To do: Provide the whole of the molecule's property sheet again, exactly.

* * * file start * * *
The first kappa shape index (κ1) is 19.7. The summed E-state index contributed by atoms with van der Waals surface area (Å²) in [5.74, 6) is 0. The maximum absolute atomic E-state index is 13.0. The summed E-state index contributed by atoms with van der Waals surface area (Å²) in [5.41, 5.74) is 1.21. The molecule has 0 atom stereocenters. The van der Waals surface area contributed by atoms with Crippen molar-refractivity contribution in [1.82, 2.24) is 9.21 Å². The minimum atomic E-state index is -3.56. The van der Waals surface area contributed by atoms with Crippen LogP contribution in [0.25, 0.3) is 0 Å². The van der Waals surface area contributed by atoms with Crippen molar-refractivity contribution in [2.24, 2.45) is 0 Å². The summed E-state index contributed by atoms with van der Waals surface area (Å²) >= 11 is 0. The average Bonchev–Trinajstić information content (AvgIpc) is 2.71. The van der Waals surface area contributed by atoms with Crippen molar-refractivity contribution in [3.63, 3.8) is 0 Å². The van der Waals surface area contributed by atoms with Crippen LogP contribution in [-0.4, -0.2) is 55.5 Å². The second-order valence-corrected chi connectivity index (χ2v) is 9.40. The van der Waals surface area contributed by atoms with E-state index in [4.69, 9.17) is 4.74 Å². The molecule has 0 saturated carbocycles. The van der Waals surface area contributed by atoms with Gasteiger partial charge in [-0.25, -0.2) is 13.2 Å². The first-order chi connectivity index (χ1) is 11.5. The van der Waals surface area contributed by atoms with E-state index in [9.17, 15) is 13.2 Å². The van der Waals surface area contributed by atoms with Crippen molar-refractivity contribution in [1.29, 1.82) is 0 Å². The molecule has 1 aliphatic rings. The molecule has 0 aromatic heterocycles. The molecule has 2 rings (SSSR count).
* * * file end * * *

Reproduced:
The first kappa shape index (κ1) is 19.7. The summed E-state index contributed by atoms with van der Waals surface area (Å²) in [5.74, 6) is 0. The maximum absolute atomic E-state index is 13.0. The summed E-state index contributed by atoms with van der Waals surface area (Å²) in [5.41, 5.74) is 1.21. The molecule has 0 atom stereocenters. The van der Waals surface area contributed by atoms with Crippen molar-refractivity contribution in [1.82, 2.24) is 9.21 Å². The minimum atomic E-state index is -3.56. The van der Waals surface area contributed by atoms with Crippen LogP contribution in [0.25, 0.3) is 0 Å². The van der Waals surface area contributed by atoms with Crippen molar-refractivity contribution in [2.24, 2.45) is 0 Å². The summed E-state index contributed by atoms with van der Waals surface area (Å²) >= 11 is 0. The average Bonchev–Trinajstić information content (AvgIpc) is 2.71. The van der Waals surface area contributed by atoms with Crippen molar-refractivity contribution in [3.63, 3.8) is 0 Å². The van der Waals surface area contributed by atoms with Crippen LogP contribution in [-0.4, -0.2) is 55.5 Å². The second-order valence-corrected chi connectivity index (χ2v) is 9.40. The van der Waals surface area contributed by atoms with E-state index in [4.69, 9.17) is 4.74 Å². The molecule has 0 saturated carbocycles. The van der Waals surface area contributed by atoms with Gasteiger partial charge in [-0.25, -0.2) is 13.2 Å². The first-order chi connectivity index (χ1) is 11.5. The van der Waals surface area contributed by atoms with E-state index in [9.17, 15) is 13.2 Å². The van der Waals surface area contributed by atoms with Crippen molar-refractivity contribution in [1.29, 1.82) is 0 Å². The molecule has 1 aliphatic rings. The molecule has 0 aromatic heterocycles. The molecule has 2 rings (SSSR count).